Sunday, March 13, 2011

Japanese Fuel Demand

 from Bloomberg

Refinery Margins Poised to Surge After Japan Quake Cuts Power Capacity 9%

Fuel oil’s discount to benchmark Dubai crude, a measure of the cost of turning oil into the refined product, shrank 12 percent in Singapore on March 11, the most in two-weeks, according to data compiled by Bloomberg....
Asian fuel-oil premiums doubled in July 2007 after an earthquake shut Japan’s Kashiwazaki-Kariwa nuclear plant, the world’s biggest, forcing Tokyo Electric Power Co. to consume 59 percent more fuel oil. Seven times more nuclear power capacity was shuttered by last week’s quake, according to Bloomberg calculations. Fuel-oil prices also surged in 2002 to 2003 after Tokyo Electric was forced to close all 17 of its reactors because it falsified safety documents....Demand may also rise for middle-distillate fuels such as diesel, as factories use their own generators to provide electricity, according to Akira Kamiyama, an energy derivatives trader at Mitsui & Co. in Tokyo. Diesel’s premium to Dubai crude, or the crack spread, rose for the first time in four days in Singapore following the quake. The difference was $19.77 a barrel March 11, according to PVM Oil Associates, a broker.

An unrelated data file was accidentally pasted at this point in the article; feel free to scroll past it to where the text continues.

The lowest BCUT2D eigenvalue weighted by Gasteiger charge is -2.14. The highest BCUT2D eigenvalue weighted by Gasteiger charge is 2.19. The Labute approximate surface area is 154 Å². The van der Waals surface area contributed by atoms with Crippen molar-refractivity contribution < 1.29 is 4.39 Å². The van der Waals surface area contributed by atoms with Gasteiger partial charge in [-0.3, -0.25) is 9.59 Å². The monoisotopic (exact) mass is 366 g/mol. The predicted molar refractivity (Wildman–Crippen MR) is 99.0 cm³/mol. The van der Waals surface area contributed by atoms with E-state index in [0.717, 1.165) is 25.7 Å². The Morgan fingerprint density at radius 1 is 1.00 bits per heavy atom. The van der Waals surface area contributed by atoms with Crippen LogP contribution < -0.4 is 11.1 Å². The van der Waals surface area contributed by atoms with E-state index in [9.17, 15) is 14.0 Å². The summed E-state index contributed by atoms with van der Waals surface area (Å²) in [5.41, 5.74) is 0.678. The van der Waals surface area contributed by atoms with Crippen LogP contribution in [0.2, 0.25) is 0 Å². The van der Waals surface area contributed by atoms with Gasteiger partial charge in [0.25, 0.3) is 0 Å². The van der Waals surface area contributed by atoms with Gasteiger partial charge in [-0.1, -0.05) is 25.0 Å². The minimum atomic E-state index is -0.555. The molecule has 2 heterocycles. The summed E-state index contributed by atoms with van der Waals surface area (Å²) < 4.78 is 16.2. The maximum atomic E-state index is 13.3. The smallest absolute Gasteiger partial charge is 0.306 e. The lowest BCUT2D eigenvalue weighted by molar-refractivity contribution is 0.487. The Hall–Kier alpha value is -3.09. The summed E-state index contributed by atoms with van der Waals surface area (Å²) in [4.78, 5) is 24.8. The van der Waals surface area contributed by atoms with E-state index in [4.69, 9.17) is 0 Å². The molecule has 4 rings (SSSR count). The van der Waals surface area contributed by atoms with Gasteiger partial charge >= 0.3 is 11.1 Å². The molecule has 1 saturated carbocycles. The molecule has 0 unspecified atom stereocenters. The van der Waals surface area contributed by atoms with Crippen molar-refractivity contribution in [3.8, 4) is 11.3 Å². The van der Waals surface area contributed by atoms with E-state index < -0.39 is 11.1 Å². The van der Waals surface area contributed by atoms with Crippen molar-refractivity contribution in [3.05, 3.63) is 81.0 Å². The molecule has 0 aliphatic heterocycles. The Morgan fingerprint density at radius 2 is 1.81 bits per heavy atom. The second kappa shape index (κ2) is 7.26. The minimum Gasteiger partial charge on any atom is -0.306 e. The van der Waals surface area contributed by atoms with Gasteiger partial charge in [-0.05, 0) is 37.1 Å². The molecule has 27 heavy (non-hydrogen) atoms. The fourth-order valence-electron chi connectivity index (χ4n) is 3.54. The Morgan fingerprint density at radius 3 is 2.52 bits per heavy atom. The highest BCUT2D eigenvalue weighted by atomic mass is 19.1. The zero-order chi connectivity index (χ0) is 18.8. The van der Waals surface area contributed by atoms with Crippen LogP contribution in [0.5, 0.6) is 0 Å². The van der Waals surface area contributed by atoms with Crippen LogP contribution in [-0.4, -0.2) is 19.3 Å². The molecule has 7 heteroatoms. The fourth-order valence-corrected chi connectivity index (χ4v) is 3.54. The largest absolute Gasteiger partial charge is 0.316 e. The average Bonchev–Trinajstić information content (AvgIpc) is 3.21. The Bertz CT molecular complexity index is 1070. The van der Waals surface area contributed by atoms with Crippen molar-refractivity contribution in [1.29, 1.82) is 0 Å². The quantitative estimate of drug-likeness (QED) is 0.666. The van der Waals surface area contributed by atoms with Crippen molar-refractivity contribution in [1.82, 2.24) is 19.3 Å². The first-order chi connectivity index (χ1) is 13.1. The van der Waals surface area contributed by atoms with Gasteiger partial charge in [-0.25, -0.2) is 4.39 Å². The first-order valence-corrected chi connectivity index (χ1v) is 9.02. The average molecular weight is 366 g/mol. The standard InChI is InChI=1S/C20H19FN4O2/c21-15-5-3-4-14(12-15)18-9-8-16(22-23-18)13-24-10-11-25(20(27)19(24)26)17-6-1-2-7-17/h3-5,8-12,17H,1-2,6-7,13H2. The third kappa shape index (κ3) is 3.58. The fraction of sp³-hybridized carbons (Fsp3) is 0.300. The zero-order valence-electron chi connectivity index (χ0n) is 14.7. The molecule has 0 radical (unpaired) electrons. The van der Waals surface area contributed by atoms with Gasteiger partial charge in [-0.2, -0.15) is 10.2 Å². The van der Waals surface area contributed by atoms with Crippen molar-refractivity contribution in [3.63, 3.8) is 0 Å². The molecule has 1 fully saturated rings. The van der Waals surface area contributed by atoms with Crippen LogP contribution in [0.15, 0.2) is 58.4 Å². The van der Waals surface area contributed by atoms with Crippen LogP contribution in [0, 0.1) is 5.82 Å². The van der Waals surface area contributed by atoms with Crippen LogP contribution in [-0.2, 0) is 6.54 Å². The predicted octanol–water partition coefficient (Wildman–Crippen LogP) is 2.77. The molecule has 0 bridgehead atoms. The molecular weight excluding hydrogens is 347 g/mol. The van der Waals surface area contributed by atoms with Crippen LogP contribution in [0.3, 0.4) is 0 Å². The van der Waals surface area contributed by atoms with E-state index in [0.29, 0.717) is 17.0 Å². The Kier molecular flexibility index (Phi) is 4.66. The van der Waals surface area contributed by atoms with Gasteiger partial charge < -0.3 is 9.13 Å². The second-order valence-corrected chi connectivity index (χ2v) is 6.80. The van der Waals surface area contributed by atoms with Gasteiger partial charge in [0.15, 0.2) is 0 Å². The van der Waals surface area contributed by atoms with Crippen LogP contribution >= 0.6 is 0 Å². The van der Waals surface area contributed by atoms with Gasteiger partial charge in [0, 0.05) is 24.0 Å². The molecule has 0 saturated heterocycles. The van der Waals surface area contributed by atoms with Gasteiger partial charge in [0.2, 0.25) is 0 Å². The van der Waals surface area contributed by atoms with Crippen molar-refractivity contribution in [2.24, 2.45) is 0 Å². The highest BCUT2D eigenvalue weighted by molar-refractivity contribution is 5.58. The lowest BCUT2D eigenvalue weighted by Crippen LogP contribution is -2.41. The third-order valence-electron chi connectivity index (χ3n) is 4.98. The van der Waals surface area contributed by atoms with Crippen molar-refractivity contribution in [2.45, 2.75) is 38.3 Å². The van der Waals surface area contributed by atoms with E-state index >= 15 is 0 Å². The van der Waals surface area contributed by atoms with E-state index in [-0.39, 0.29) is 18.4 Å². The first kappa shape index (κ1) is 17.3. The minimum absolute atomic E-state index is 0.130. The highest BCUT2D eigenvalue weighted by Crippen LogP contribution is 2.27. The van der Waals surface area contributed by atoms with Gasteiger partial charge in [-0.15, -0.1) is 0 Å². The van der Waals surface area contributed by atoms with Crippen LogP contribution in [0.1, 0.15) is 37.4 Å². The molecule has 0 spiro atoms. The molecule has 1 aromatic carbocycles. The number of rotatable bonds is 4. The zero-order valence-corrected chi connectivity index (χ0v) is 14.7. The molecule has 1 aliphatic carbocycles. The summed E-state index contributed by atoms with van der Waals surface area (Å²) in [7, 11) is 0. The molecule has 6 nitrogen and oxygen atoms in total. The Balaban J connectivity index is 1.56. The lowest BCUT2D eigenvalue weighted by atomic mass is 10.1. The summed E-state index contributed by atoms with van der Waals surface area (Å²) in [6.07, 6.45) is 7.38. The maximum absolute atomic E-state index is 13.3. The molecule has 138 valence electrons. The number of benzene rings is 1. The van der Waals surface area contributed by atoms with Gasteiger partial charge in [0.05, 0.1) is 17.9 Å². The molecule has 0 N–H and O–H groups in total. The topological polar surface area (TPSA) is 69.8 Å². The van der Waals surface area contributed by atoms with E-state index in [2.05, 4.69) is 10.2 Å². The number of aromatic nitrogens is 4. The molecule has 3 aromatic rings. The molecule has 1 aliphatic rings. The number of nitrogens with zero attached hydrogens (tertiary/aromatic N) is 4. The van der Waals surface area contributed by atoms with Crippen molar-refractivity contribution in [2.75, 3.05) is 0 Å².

“This is a super bullish factor for the Asian middle distillates and fuel-oil market,” Kamiyama said. “Factories which have their own generating facilities will begin to buy diesel, while utilities will start purchasing fuel oil.”
 and
The quake has shut or disrupted supplies from seven of Japan’s oil refineries, accounting for more than a third of the nation’s oil processing capacity, or 1.6 million barrels of crude a day. Refinery utilization may fall to about 65 percent following the earthquake, from 88 percent beforehand, Wood Mackenzie said in a report on its website.
And courtesy of Reuters....

 click to enlarge

The WTI/ HO crack exhibits a clear 5 wave structure up to the highs. The last 3 days could be the beginning of a new impulse wave up OR merely the (c) of -b- of a larger consolidation. The Brent/HO crack looks a more likely candidate for new highs in the short term.

No comments:

Post a Comment